In terms of access, in this market virtually every property that is for sale is going to be listing on the multiple listing service (MLS) — that’s the only way sellers can maximize the chances of getting the house sold. As such, your down-to-earth Realtor is going to have access to virtually every property the other Realtor does.
Now, the other Realtor has told you that she can show you her listings before they go on MLS. I don’t feel this is a compelling rationale to have her represent you if you are otherwise leaning toward the down-to-earth Realtor, especially because you know most of the fancy Realtor’s listings will be out of your price range.
Additionally, there is nothing to stop her from letting you know about pre-MLS listings just because you don’t work with her on your house hunt. If her motivation for the offer was to earn a double commission by selling it directly to you without exposing it to the market, she may not want to give you pre-MLS access if you work with someone else. If that is her motivation, though, that may represent a major conflict between her interests and those of her seller (which are usually furthered by generating maximum exposure to the market to flush out the highest-priced offer). That would make me nervous about where your interests, as her client, would come out if they were ever placed in direct conflict with her own.
However, if her motivation for offering to give you pre-MLS access was to get her listings sold — period — in this tough market, or to save her clients the hassle of putting the place on the market, then she should have no problem working with your agent and paying your agent a commission. (To be fair, it is possible, but unlikely, that her motivation might have been to get it sold and save her clients the cost of a buyer broker’s commission. However, that rationale does not make it any less desirable for you to have your own representation; sellers on this market must factor in the costs of compensating buyers’ representatives if they want to sell.) If I were you, I’d be honest with the fancy Realtor, and ask her to give your broker or agent a call if she lists a place that would meet your needs and feels comfortable showing it to you — and paying your agent’s commission — before it hits MLS. If she refuses, don’t be afraid — the chances that she’ll sell the place to someone else before it hits MLS on this market are infinitesimal; it is much more likely that you’ll get a chance to tour any of her listings that are in your price range once the lockbox is on for Realtor access.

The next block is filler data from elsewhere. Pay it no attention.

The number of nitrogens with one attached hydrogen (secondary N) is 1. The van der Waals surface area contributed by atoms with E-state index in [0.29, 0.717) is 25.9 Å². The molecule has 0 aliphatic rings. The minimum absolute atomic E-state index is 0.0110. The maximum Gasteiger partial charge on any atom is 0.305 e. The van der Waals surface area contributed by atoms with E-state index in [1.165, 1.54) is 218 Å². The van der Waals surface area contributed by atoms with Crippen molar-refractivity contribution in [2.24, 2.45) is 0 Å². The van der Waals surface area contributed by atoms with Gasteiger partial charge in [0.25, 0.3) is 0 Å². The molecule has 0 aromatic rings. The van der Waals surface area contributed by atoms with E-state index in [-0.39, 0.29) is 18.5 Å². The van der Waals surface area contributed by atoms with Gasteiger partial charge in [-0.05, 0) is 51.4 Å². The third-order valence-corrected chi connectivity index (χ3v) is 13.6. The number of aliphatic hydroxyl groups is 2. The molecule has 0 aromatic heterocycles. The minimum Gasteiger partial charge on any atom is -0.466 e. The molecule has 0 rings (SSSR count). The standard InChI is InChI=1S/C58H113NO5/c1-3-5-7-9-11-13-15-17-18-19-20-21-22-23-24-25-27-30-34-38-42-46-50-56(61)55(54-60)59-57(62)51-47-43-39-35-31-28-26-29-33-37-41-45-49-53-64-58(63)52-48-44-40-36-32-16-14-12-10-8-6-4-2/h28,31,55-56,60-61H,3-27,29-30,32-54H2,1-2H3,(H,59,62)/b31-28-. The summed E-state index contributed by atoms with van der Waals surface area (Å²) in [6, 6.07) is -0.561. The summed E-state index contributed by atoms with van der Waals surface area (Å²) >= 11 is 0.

If you feel that the down-to-earth Realtor has your back and you trust her to protect your interests, tell the fancy Realtor that you’d love to see her pre-MLS listings, but that you will need to be represented by your Realtor if you decide to buy one. In fact, it is probably best to have her call your Realtor directly with these sorts of opportunities.
Also, keep in mind that your "hire" is not irrevocable by any means — if you start working with either one of these Realtors, approach it from the start as a trial and don’t sign a buyer-broker agreement that binds you to a long term of exclusivity unless and until you are sure that the Realtor you have selected is the right one for you.
Well-connected, power-brokering listing agents are often not the best for buyers, because buyers can be very time consuming to work with, and these agents may simply not have the time to devote to your search and the emotional and interpersonal goings-on inherent in a house hunt. I cast my vote for the down-to-earth lady.
Tara-Nicholle Nelson is author of "The Savvy Woman’s Homebuying Handbook," and "Trillion Dollar Women: Use Your Power to Make Buying and Remodeling Decisions." Ask her a real estate question online or visit her Web site, www.rethinkrealestate.com.